Sunrise/sunset: Down all day
It’s been a gentler week than last week, thank goodness, though there are still challenges coming my way. The pipes under the house still need fixing, but I think they’ll need to wait until spring now as the hole that leads into the house foundations is now under a metre of snow. John managed to get the snow blower working, but having cleaned a fantastic area of snow, the handle broke yesterday. To be fair, it’s a sturdy snow blower that we bought for 5,000kr (about £400/500US$) and it’s twelve years old, so it’s only to be expected that there will be problems. John’s friend is welding it for now and we will be able to buy a replacement part in the new year.
It is typical that, in the year I bought a house, there has been an incredible amount of snow so early in the winter. I think it was last year that I was worrying that we wouldn’t get a white Christmas. No fear of that this year. I made a new friend a little while back and she commented that having been in her house for twenty years, she and her husband had a good handle on everything and we are in the opposite position. Right now, there are a huge number of unknowns. The drains are the perfect example. Even though we have a surveyor’s report that says they’re fine, they are not. Still, if that’s the only nasty surprise, we will be doing well.
And it is in my mind that this will probably be the worst time period. If we can get through this winter, next year, we will probably be better prepared. For now, it seems that just keeping the snow at bay might be a full time job over the next few days. There are yellow snow warnings for Christmas Eve and Christmas Day, so we’ll probably be doing some work to keep everything working. I know, in Scotland, I would probably just let it lie and clear it another day, if I didn’t have to get the car out today, but as more snow falls, it weighs down the earlier snow, and you can end up with huge weights of heavy snow to move, if you leave it too long, especially if the temperature drops and it gets icy.
There’s also the rather vexed question of snow on the roof and when you have to remove it. Having read around the topic, it seems our house lies just on the edge of two different time periods of building controls. From 1950 – 1979 the regulations were much less stringent and rooves didn’t have to be quite so strong. The recommendation is that you should remove it if there is 40 – 50 cm. From 1980 onwards, it would be able to carry more than twice as much. There appears to be some uncertainty about when our house actually was built. The estate agent’s brochure said 1979 when I bought it. Having taken over the house, I found an older sales brochure that said it was completed in 1983. Anyway, to be on the safe side, we bought an Avalanche roof rake yesterday, so yesterday evening, having seen the forecast, John, Andrew and I spent several hours outside wielding it, or at least John and Andrew did the job, while I dug away some of the fallen snow from the sides of the house.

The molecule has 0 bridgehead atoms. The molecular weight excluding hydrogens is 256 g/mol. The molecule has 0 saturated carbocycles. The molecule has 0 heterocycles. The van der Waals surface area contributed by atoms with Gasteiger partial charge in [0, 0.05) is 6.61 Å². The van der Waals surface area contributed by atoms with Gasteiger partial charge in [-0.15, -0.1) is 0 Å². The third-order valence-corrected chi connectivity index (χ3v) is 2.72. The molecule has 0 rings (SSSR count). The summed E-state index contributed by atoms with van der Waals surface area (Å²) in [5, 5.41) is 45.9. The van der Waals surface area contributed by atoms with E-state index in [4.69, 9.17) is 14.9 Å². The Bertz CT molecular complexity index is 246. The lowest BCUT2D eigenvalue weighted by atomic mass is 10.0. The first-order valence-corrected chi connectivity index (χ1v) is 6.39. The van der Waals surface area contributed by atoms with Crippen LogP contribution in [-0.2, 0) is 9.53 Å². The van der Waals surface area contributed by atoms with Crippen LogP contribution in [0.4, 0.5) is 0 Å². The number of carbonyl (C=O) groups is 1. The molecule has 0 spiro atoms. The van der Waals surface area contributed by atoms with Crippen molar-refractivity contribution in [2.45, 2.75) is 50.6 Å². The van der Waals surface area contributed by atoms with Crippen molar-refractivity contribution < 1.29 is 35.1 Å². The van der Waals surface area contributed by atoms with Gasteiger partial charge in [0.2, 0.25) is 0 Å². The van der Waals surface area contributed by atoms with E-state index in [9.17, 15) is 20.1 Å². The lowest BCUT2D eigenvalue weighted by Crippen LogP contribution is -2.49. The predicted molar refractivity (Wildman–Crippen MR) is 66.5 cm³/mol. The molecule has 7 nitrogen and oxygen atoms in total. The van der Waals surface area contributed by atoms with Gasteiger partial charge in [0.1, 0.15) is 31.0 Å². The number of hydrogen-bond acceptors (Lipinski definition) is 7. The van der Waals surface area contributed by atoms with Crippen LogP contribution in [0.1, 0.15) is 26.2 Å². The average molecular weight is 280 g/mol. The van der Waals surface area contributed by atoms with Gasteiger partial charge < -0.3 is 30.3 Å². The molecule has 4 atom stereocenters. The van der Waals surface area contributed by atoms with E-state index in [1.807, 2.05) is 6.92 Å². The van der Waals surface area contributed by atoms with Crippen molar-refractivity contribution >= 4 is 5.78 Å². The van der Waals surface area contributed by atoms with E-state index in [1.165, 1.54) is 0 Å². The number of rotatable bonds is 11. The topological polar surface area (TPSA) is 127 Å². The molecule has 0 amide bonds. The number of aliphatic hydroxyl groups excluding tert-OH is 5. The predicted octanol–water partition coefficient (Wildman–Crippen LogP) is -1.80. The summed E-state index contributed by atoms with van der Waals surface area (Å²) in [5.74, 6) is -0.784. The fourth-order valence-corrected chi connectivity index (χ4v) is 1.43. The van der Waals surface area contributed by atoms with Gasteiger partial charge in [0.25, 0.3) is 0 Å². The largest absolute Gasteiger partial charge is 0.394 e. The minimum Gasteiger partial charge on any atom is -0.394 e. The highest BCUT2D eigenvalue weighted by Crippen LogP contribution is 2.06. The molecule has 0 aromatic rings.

Having cleared quite a lot of it, but having been unable to get the last couple of metres cleared, right up toward the ridge, we came back in. It was then that I read up more thoroughly on something I had read earlier about clearing the roof in stages and not leaving it unbalanced. Apparently, leaving a layer along the centre is exactly the wrong thing to do. Unfortunately, the pole with the snow rake isn’t quite long enough. We might be able to get an extension, but of course it’s Christmas and finding things in the shops might be challenging. Some of them are open this morning, but not all. Still, having read an awful lot, there are none of the signs of impending doom listed on those advisory websites. The doors all still open normally and there has been no creaking or cracking. And having a bit more snow built up around the base of the house seems to have warmed up the “crawling cellar” as it’s called. For the first time in weeks, it was above freezing down there (there’s a thermometer in the kitchen). I have no idea whether the drains are likely to freeze in there, but it’s a certainty that they’re less likely to do so at 0.5° C than at -10° C.
As I said, so many unknowns. This is all new to me and perhaps there are things I ought to know but don’t. Still, yesterday, as John and Andrew cleared the roof, it was wonderful to watch them working as a team. Whatever else I’m getting wrong, I’m very proud of the wonderful young men they’re becoming.
I had a trip to Tromsø on Wednesday for an x-ray on my toe. The result came in startlingly fast and I got a message when I was on the boat on my way home. It’s not arthritis apparently, so goodness knows why it’s red and swollen, though it’s been like that for several months. My money is on it being gout. I’ll have to lay off the sherry over Christmas! It was quite nice in Tromsø though, so I took a few photos.
And I had a mince pie for breakfast on Thursday. I thought there was something hard in it, but had swallowed the mouthful before I had a chance to react. A couple of minutes later, my tongue discovered that part of one of my teeth had sheared off. It was one that had broken before on one corner and now a second one was gone. Still, I rushed into the dentist’s and he managed to fit me in there and then, so I now possibly have more filling than tooth, but it will do for now!
Anyway, it’s Christmas Eve. Today will be the last episode of The Julekalendar on Norwegian TV. I feel it could become a new Christmas habit. And the title of todays blog is inspired by a line said by Hermione in the first Harry Potter film. John and I have been watching them all in sequence over the past week. Hopefully, we will watch the final one tonight. Anyway, I have to go now. The shop which might have an extension for the roof rake seems to be open, so if we can get the drive cleared, we might be able to buy one.
Have a wonderful Christmas everyone. See you next week.